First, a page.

• ninguem

    This was done, deliberately, by Congress and an Administration intent on doing anything they can to cripple consumer-directed healthcare. Cripple everything else, and you will be left with no choice except for single-payer.

    And single-payer is what Obama has wanted all along, he’s on the record as favoring a single-payer system.

    • Smart Doc


      Pure malicious calculated legislative malpractice, along with the thousands of other pages of the ObamaCare nightmare.

      Repeal and replace with honest reform.

  • Judy

    Perhaps we should put a lot of the blame for this problem on the drug companies. Many of drugs that used to be prescription-only are now over the counter. They cost a fortune and of course, insurance won’t pay for them anymore. There are drugs that would have cost me $20 for three months before that I pay more than twice that for one month now.

  • Finn

    Those of us who are self-employed and therefore have no FSA accounts are not feeling terribly sympathetic for those of you who do. I think soloFP is right: make us come in for prescriptions so you get paid for the work. I keep track of my prescriptions and refills so I don’t have to ask my doctor to call in a prescription outside of office visits. Even when I screw up (as I did recently, because I will run out 3 days before my next visit but need to buy mail-order so it will take 2 weeks), all I’m asking for is something that doctor has already prescribed and documented, so uncompensated time is minimized.

    • Doug

      Finn, we’re all proud of your diligence in managing your prescriptions. Gold Star!

      But why the hostility toward folks who put aside a chunk of their own pretax money for anticipated medical expenses? FSA plans have been very effective, and patients and doctors are both rightly frustrated with this poorly communicated, pointlessly punitive and petty new rule.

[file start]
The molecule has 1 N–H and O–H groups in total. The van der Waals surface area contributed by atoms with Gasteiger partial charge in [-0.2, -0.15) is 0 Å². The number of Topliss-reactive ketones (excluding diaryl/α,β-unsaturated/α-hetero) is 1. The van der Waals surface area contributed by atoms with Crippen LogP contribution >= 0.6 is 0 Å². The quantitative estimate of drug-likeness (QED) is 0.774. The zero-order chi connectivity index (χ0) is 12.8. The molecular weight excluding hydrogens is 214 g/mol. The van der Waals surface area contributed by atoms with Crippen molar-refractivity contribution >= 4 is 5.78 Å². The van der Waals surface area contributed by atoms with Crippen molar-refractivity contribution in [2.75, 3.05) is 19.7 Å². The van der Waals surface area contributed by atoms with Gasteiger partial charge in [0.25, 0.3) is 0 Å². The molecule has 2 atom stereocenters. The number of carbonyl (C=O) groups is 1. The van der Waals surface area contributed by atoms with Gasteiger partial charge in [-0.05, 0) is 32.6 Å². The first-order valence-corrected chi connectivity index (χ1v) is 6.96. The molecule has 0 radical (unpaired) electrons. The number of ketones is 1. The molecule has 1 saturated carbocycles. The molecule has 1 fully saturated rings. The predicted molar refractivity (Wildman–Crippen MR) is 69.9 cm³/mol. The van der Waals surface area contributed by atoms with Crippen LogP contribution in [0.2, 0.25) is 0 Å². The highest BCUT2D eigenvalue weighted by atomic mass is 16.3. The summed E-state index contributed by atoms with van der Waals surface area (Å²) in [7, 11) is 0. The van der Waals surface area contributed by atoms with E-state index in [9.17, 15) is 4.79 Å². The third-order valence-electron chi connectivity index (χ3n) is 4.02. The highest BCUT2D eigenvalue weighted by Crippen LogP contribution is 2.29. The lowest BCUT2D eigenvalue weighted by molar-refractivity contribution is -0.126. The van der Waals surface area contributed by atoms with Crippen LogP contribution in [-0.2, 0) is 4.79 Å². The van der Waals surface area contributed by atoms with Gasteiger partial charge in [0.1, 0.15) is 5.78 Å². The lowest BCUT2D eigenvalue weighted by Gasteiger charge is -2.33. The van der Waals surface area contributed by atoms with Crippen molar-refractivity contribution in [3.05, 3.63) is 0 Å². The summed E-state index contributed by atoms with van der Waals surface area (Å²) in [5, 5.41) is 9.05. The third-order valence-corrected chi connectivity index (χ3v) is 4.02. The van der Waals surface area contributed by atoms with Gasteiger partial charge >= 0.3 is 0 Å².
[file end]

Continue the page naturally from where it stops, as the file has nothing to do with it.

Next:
I get that you don’t get to participate in an FSA. I was self-employed for a couple of years, and the tax writeoffs I received more than compensated things like an FSA. I paid the lowest percentage of my earnings in taxes those years by far.

      Everyone’s situation has pros and cons. You make all sorts of tradeoffs when you choose to be self-employed. Your snippy lecturing seems to be misdirected.

  • Leonard

    To top it all off the patients/customers have the inconvenient task of running to the doctor every we want to purchase something that should be available OTC. This is a no-common sense plan.

    I want to stop smoking, but I have to go to the doctor and pay a co-pay just to get a prescription for patches first. The main active ingredient in the patches is nicotine. Why do I need a prescription for patches, when I can buy cigarettes without one? Nicotine is in both, but the government would rather me die from smoking than provide me a product for quick and easy relief. This government is surrounding everything by red-tape. I’ve been covered under the FSA for 3 years now. They were okay before, no hassle for OTCs, but keeping up with receipts wasn’t any fun. Now it’s just way too much work. Maybe next year I’ll opt out.